Thousands of families in Baghlan struggle for access to safe drinking water

Residents of Baghlan-e-Markazi and Dahana-i-Ghori districts in northern Baghlan province are facing lack of access to safe drinking water, leading to viral diseases among the communities.

According to local residents, the shortage of clean water affects villages such as Dashtak, Sholughtu, Kampirak, Dasht Gabr, and Bay Saqal.

For the past two years, Abdul Basir from Dahana-i-Ghori district has been grappling with water scarcity due to a drought that has severely threatened the lives of hundreds of families.  

Ghulam Haidar, a resident of Baghlan-e-Markazi district, shares a similar plight, with his family members falling ill as a result of using unsanitary water.

The affected residents are urging local Taliban officials to take action and resolve the pressing issue of drinking water. They also seek assistance from aid organizations to address the crisis.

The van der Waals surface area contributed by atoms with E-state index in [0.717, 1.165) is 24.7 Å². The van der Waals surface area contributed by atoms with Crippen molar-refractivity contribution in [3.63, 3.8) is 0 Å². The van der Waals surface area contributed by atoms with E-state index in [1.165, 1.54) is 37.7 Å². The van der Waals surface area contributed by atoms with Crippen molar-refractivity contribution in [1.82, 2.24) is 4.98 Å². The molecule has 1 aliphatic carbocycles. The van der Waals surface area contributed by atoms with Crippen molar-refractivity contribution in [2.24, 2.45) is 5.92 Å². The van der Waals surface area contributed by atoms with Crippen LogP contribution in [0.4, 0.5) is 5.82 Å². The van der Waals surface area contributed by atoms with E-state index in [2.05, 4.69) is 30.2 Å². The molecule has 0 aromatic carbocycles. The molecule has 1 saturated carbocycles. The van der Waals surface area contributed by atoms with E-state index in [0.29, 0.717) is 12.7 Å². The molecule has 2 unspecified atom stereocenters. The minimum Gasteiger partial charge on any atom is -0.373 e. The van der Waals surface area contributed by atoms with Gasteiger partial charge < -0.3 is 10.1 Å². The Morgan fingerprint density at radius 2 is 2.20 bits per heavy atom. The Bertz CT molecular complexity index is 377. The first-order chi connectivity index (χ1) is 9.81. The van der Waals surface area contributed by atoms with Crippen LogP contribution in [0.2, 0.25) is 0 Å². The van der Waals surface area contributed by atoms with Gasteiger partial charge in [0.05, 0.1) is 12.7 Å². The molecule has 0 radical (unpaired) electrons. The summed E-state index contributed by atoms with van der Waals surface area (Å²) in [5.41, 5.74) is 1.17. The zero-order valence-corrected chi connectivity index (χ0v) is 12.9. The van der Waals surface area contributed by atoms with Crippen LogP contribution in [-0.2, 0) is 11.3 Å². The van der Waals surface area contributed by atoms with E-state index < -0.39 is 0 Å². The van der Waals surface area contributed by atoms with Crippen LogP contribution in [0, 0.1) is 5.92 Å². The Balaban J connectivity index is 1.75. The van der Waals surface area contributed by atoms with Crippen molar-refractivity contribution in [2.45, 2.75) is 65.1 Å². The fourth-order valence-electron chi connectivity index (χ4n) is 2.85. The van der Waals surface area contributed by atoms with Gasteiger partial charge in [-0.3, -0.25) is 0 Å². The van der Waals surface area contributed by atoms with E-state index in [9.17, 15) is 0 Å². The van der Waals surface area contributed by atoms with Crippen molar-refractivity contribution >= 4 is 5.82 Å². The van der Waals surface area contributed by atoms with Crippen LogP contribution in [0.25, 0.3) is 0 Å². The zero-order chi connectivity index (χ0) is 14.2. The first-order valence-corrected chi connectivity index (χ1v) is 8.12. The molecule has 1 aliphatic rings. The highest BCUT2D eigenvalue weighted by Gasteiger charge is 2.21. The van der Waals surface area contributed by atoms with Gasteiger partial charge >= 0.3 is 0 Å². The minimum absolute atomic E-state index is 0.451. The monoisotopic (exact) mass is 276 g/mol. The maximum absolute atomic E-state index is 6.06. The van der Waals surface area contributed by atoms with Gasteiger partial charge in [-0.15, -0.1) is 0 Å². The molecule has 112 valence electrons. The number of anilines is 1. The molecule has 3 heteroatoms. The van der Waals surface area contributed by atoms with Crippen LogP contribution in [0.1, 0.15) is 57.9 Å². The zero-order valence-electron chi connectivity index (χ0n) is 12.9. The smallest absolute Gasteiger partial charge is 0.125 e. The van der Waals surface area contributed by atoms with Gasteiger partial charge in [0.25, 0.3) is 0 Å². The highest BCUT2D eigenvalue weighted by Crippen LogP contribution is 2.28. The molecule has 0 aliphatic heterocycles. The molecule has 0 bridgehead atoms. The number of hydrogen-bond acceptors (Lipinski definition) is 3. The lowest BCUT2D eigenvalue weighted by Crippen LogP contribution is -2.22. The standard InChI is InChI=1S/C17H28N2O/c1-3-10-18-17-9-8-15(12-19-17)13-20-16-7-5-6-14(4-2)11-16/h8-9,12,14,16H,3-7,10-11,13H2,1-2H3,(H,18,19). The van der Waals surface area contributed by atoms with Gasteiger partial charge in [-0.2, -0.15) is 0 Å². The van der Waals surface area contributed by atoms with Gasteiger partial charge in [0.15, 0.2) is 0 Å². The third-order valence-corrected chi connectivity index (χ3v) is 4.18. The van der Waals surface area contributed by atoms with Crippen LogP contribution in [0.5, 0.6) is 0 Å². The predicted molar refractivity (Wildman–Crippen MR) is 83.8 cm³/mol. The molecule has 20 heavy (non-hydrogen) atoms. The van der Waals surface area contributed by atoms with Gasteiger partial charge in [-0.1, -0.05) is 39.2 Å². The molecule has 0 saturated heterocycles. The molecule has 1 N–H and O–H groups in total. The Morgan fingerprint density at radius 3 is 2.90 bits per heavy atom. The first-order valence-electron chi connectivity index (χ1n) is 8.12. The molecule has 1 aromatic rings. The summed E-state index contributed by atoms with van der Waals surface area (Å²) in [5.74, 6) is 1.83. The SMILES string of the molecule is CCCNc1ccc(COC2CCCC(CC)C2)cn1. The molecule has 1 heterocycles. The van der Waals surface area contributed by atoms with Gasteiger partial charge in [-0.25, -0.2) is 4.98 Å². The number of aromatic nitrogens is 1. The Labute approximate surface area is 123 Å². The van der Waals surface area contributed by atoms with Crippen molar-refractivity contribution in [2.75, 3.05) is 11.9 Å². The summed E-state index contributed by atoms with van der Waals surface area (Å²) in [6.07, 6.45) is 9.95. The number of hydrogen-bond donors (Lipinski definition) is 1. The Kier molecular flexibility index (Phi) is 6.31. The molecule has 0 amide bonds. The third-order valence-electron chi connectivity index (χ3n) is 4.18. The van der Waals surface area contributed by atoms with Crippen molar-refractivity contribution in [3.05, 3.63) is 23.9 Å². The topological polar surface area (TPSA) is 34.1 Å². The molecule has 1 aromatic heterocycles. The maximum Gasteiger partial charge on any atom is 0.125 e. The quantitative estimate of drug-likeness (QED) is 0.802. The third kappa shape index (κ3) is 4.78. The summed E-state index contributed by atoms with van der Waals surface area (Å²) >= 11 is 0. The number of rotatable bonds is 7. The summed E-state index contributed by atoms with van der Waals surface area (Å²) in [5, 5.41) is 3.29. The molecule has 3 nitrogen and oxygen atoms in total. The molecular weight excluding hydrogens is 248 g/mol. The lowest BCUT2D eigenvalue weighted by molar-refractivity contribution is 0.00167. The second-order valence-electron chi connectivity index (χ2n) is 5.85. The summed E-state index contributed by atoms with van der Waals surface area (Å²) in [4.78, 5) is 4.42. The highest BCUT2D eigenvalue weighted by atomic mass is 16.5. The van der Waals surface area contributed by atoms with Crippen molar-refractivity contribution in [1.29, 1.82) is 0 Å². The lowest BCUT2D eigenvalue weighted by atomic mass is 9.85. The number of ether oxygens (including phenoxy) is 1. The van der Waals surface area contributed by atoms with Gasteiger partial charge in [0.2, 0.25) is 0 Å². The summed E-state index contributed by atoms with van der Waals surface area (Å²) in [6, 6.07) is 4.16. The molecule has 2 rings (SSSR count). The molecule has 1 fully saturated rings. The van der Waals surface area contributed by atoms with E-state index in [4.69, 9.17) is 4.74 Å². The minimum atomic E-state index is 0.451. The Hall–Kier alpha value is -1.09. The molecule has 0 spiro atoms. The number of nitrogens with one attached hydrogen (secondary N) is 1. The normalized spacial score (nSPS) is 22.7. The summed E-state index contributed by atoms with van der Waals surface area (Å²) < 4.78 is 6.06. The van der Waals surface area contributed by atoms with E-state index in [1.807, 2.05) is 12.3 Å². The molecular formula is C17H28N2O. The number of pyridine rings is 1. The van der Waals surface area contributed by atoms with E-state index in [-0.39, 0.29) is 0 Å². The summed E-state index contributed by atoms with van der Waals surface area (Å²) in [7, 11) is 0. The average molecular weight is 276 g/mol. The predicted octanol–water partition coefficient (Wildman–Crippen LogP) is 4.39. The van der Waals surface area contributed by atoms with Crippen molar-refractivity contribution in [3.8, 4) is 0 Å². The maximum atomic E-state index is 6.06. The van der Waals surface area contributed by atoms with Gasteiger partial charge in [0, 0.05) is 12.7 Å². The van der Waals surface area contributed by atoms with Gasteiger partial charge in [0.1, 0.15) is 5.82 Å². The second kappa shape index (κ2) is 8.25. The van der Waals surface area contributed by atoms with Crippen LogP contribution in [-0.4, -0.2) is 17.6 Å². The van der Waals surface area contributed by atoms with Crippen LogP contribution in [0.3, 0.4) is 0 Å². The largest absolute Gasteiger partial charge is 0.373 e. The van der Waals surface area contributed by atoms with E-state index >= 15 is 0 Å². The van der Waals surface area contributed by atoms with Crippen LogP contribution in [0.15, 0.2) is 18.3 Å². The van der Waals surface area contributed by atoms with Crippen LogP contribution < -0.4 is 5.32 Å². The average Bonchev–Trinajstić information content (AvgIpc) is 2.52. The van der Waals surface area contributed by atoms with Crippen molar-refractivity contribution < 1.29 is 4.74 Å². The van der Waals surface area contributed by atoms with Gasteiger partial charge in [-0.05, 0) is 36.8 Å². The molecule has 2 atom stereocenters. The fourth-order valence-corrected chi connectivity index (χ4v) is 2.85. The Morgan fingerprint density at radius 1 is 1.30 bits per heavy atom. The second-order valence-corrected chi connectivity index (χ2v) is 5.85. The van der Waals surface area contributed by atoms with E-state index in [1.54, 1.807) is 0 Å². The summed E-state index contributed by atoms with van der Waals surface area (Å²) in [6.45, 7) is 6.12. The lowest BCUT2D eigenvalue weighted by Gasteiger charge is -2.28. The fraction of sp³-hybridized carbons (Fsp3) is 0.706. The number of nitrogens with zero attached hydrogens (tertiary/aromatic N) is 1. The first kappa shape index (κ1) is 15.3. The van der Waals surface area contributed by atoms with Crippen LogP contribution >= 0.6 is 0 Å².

The head of the Taliban’s Rural Rehabilitation and Development Directorate in Baghlan, Abdul Wahid Obaidah has collaborated with a donor organization to initiate the construction of 45 semi-deep wells and two water supply networks in Baghlan-e-Markazi, Doshi, Dahana-i-Ghori, and Pol-e-Khomri districts. According to him, this US$139,000 project aims to provide clean water access to over six thousand families in the region.

The lack of safe drinking water is not limited to Baghlan province alone. The United Nations Office for the Coordination of Humanitarian Affairs (UNOCHA) recently reported that the number of families facing water shortages in Afghanistan increased from 48% in 2021 to 60% in 2022. According to the organization, the situation is expected to worsen due to climate change.

UNOCHA estimates that approximately US$479.4 million will be required in 2023 to address the water and wastewater crisis across Afghanistan.